Fenwick's FS1 bike cleaner concentrate is a highly efficient, versatile degreaser stock that forms the basis of their FS10 bike wash. Free from anything caustic, the 1 litre version makes 10 litres or so of FS10 but there's also a 5litre workshop size. Safe on all surfaces-including matt and carbon fibre, it's one of my all-time favourite cleaning products.
Precise ingredients are Coca-Cola secret but comprise non-ionic surfactants, cationic surfactants (which burrow beneath grease and grime, breaking it down on a molecular level) and Citronellal, which is basically a harmless, lemon/rose type fragrance often found in cosmetics and mosquito repellants - though Fenwicks make no claims about keeping the bugs off.
The recipe for FS10 bike wash couldn't be simpler. Pour 100ml into a 1litre bottle, fill to the brim with tap water, screw on the pump spray and the sudsy elixir is ready for blasting over filthy bikes.
Modus Operandi is identical to most bike washes I've used. Pop bike(s) outside, spray liberally from a distance of 30cm or so and then leave to marinate. Fenwick's suggest two minutes which is a tad longer than most of the bike washes I've used, but hardly a long time.
Unless you are using to wait to give drivetrains a good strip, now's the optimal time for gathering bucket(s) of warm water, sponges, brushes and other scrubbing kit.
In practice, the full 2minutes is only really necessary for caked on winter cocktails of mud, spent diesel, salt and similar contaminants.
Mud and other organic stuff slithers away in thirty seconds, more complex light to moderate gloop-including stuff clinging to rings and bottom bracket shells will budge after 45 seconds when worked into a sudsy lather using a soft/medium bristled brush.
Rinse through with tepid water and you're left with a streak free, squeaky clean steed. Effects are uniformly good across the board on painted, polished, lacquered or anodized finishes. While following manufacturer guidelines religiously is best-if only to avoid warrantee hassles; I have a tendency to tweak recipes to suit...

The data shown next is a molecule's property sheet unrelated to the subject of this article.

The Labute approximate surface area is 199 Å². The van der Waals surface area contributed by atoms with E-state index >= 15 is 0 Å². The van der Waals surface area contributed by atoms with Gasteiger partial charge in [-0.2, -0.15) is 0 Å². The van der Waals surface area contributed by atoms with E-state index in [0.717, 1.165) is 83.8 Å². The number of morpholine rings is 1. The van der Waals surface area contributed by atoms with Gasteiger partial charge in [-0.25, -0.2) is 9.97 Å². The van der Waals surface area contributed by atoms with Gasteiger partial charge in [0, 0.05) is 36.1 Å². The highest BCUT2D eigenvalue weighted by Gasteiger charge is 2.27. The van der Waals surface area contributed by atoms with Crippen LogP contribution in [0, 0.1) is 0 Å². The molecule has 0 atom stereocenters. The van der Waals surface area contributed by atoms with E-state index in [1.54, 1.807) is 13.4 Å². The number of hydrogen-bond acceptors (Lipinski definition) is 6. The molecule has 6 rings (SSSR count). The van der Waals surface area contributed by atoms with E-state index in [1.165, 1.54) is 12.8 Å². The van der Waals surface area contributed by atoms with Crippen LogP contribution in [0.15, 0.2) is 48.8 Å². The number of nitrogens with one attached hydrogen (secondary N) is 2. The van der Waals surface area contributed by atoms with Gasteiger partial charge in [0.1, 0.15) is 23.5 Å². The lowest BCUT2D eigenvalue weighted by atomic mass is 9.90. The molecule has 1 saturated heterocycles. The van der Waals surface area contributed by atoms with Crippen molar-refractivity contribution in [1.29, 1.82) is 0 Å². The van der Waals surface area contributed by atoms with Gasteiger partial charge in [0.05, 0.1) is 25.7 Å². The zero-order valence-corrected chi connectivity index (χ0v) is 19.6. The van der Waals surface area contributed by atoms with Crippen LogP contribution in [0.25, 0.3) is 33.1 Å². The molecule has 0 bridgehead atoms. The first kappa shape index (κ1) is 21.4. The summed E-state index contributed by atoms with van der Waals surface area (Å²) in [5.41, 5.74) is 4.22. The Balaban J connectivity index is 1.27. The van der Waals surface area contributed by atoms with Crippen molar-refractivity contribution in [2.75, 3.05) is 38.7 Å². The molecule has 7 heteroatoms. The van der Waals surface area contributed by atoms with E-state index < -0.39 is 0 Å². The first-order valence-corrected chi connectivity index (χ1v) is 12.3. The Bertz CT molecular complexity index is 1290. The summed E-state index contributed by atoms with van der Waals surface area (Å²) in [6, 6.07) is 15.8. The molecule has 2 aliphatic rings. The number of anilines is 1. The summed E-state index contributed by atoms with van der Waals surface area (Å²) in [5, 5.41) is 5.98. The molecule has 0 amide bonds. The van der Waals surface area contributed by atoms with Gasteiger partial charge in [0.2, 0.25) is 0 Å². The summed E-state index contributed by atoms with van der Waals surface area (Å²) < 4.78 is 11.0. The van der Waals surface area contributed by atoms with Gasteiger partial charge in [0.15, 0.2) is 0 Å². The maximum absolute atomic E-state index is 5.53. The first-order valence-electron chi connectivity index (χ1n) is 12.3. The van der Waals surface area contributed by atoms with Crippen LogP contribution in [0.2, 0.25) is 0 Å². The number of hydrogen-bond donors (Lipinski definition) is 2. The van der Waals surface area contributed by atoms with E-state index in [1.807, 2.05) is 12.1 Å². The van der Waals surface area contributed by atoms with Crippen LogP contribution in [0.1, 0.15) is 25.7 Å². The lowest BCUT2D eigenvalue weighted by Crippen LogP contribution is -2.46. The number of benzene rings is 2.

Making a neater blend based around a 20/80% concentrate/water mix produces a richer, faster acting mix that is just about stocky enough for shifting lighter oil based drivetrain dirt-without being unfriendly to delicate finishes. However, stripping rings, cassettes and derailleur cages bare of congealed wet lubes, or stubborn ceramic lubes calls for neat.
As a lube stripper, chain baths are the most obvious and arguably neatest method. However, I prefer the old school mechanic's technique of pouring a small amount into an old sawn-off water bottle, parking this on the seat tube cage and brushing the concentrate into the desired spots
Agitate as before, leave for two minutes or so, then rinse off. This method is also more time and product efficient on encrusted grime around the bottom bracket shell, rear triangle than bike wash. Extending waiting times by several minutes hasn't result in residual streaking or blemishes either.
Some really tenacious chain lubes required a second helping but most relented first time when rinsed in warm water. Greases vary. Simple lithium and PTFE types are easily dismissed, so long as you've got the Fenwick's foaming, left it the full two minutes and rinse surfaces with warm water. Cutting edge polymer type lubes are more tenacious and needed three treatments.
While Fenwick's is solvent free, it does evaporate, so unless decanting into a sealed container afterwards, pour small amounts and add more if necessary to avoid wastage. Adding 20ml of water to the residual amount slows this process, although I've tended to add 100ml and recycle any leftovers in my parts washer, or as a hand wash. Fenwick's have always made a point of saying its gentle enough for these duties, although you'll still need to work it into a lather and rinse with hot water to get ingrained grime from the pores.
Ultimately, there are faster acting concentrated cleaners both organic and otherwise. However, they can be quite harsh (I've cleaned patios and even drains with one neat formula). Compared with some other household names, Fenwick's performs well and in the longer term, seems kinder to surfaces and user alike.
Extremely versatile, effective and yet gentle degreaser cum bike wash. Recommended.
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road.cc test report
Make and model: Fenwicks FS-1 Bike Cleaner Concentrate
Size tested: 1 Litre